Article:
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Helpline – 0131 315 8110 For support or to contact any of our support services… On Wednesday 8th September the helpline will open at 12.30pm due to staff...

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Come and work with us!

Come and work with us!

We are looking for a Coordinator for our CEDAR (Children Experiencing Domestic Domestic Abuse Recovery) programme. The programme offers a ground breaking series of...

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Virtual Kiltwalk  Fri 23 April – Sun 25 April 2021

Virtual Kiltwalk Fri 23 April – Sun 25 April 2021

We would like to invite you to support children and young people in Edinburgh to recover from the trauma of domestic abuse by taking part in this year’s Virtual...

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@EdinWomensAid

- 6 hours ago

#16Days help is available for those experiencing domestic abuse and forced marriage https://t.co/tz62NNaTV6
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@EdinWomensAid

- 6 hours ago

Help us continue to reach our target by donating to our Christmas Appeal this #GivingTuesday https://t.co/5VO3t3M1bu
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@EdinWomensAid

- 2 days ago

This #16Days we look to highlight the voices of survivors today and throughout history. The below blog looks at the stories of violence against women told in traditional Scottish folksongs https://t.co/sRkCUWJs4V via @wordpressdotcom
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@EdinWomensAid

- 3 days ago

@SEAresource: Claire's husband expected her to fund his expensive lifestyle & would punish her if he could not have what he wanted. He saw her money as his. If Claire's story is familiar then know you are not alone, support is available: https://t.co/7x9BNr94N7 #16Days16Stories #EconomicAbuse https://t.co/nXRLcLn8UL
h J R
@EdinWomensAid

- 3 days ago

This #16Days it is important we advocate for the needs of survivors. Please consider signing @scotwomensaid open letter to ensure that the support required is met by those who make the decisions and is accessible to all women, children and young people who may require it. https://t.co/Wno6ja90LT
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Case Studies

N was referred to our refuge services after coming to our drop in service seeking support and temporary accommodation. Although N realises that she is in an abusive relationship with her partner, she was willing to look past his abusive behaviour for the benefit of the child they have together. However, she has come to see that her partner will never change and that his abusive behaviour may actually pose a threat to her child’s safety.

N did not feel safe living with her partner as he is mentally controlling and has threatened her. N’s support worker immediately assessed and reserved a temporary space for her. Her support worker also developed a safety plan for her to pack her belongings and to safely leave her current housing. N is happy with her temporary accommodation as she feels safe and gets along well with the other women in the refuge.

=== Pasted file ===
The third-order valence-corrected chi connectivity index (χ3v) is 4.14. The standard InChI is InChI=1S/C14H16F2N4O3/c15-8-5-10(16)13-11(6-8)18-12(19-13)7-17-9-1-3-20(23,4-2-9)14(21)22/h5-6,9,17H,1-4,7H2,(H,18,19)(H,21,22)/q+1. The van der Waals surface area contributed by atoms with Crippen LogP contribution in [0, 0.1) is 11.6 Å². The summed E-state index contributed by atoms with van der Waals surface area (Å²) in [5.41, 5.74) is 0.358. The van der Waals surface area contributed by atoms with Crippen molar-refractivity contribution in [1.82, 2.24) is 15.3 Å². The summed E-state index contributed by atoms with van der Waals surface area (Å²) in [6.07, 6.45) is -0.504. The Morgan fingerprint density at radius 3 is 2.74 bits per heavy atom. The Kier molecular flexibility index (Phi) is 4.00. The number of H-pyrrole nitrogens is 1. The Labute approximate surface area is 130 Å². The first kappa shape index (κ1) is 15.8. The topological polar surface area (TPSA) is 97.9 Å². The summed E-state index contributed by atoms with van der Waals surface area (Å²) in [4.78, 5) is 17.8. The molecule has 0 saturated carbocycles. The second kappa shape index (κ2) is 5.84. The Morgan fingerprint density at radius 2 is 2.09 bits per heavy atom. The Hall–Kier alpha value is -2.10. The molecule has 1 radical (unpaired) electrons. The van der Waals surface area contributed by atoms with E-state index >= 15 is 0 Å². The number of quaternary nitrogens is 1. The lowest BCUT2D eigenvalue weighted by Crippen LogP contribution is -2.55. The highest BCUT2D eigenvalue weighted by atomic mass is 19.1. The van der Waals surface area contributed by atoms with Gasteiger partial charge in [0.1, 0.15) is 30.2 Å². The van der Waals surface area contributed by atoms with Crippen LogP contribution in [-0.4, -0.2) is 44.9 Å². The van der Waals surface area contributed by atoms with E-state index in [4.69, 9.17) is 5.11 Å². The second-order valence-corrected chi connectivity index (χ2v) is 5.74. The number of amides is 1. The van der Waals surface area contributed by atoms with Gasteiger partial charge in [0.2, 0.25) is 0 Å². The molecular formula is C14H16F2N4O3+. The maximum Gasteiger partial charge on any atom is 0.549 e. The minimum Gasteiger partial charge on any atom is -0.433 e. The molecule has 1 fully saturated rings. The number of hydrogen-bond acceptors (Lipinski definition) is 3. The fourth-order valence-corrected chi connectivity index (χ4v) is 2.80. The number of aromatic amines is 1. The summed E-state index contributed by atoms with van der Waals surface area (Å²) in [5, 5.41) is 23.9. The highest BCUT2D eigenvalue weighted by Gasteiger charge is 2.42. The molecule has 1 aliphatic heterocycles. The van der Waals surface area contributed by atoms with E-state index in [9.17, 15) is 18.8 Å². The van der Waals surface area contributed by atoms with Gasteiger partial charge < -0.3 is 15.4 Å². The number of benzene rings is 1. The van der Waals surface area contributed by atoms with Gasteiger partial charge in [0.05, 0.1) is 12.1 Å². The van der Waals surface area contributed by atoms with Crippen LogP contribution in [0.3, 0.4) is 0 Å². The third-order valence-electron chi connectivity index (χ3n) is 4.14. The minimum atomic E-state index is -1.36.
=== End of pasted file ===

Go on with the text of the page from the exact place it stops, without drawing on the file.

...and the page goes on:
N’s support worker introduced the Empowerment Star tool in order to develop a support plan that would be helpful to N. Through this tool her support worker was able to identify aspects that N needed most support in, which was both finance and accommodation. Despite a couple of setbacks relating to her financial matters, N has continued to stay positive although she does feel low at times.

N’s support worker helped support her to apply for income support as well as for a benefits claim. Her support worker also provided emotional support for N and offered some advice on matters related to financial issues. Soon, N was able to find a job, was bidding for permanent tenancy and had her financial matters sorted out.  Through the support of her worker, N was also able to apply for a business grant for her to open her own hairdressing shop. N was overwhelmed with feelings of happiness and excitement as she finally feels hopeful about the future and feels that she has her independence back.

A was referred to the Children and Young People’s service as he had suffered from both emotional and physical abuse from his dad. The impact of the abuse has left him with high levels of fear and distress. Although A still feels that he cares for his dad, he does not want to have continued contact with him as it makes him confused knowing his dad is not who he initially thought he was.

Since contact remains as an issue for A, his support worker tried to encourage A to focus on the positive aspects of his life and to not let his anxiety and negativity overwhelm the other parts. His worker also made sure to discuss what a positive contact looks and feels like, and that A knew the difference between being playful and being abusive.

A was referred to the CEDAR (Children Experience Domestic Abuse Recovery) programme, which aims to address the impact of domestic abuse on families. Through this programme, A was able to talk about strategies to keep safe, to acknowledge relationships that are important to him as well as to understand and overcome his experience of abuse. A successfully attended the 10 week programme and was able to use the safe space to explore his feelings and to take the first steps to rebuilding his life.

  • Case Study Two
  • Case Study One